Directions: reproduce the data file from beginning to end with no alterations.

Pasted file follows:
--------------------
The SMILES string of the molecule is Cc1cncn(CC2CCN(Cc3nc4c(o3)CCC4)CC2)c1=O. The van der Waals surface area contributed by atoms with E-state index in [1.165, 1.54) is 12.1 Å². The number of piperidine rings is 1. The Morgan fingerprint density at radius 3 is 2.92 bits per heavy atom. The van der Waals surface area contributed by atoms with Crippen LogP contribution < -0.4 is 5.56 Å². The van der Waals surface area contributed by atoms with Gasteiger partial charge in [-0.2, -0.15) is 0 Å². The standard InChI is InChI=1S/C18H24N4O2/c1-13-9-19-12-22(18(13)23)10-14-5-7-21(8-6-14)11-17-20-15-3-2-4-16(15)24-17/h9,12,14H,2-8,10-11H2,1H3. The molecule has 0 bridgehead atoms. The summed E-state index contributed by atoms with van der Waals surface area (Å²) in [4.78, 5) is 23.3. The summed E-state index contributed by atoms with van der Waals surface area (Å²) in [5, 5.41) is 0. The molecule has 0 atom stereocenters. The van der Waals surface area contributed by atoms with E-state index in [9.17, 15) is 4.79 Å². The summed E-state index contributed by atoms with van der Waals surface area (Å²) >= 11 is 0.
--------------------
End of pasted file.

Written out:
The SMILES string of the molecule is Cc1cncn(CC2CCN(Cc3nc4c(o3)CCC4)CC2)c1=O. The van der Waals surface area contributed by atoms with E-state index in [1.165, 1.54) is 12.1 Å². The number of piperidine rings is 1. The Morgan fingerprint density at radius 3 is 2.92 bits per heavy atom. The van der Waals surface area contributed by atoms with Crippen LogP contribution < -0.4 is 5.56 Å². The van der Waals surface area contributed by atoms with Gasteiger partial charge in [-0.2, -0.15) is 0 Å². The standard InChI is InChI=1S/C18H24N4O2/c1-13-9-19-12-22(18(13)23)10-14-5-7-21(8-6-14)11-17-20-15-3-2-4-16(15)24-17/h9,12,14H,2-8,10-11H2,1H3. The molecule has 0 bridgehead atoms. The summed E-state index contributed by atoms with van der Waals surface area (Å²) in [4.78, 5) is 23.3. The summed E-state index contributed by atoms with van der Waals surface area (Å²) in [5, 5.41) is 0. The molecule has 0 atom stereocenters. The van der Waals surface area contributed by atoms with E-state index in [9.17, 15) is 4.79 Å². The summed E-state index contributed by atoms with van der Waals surface area (Å²) >= 11 is 0.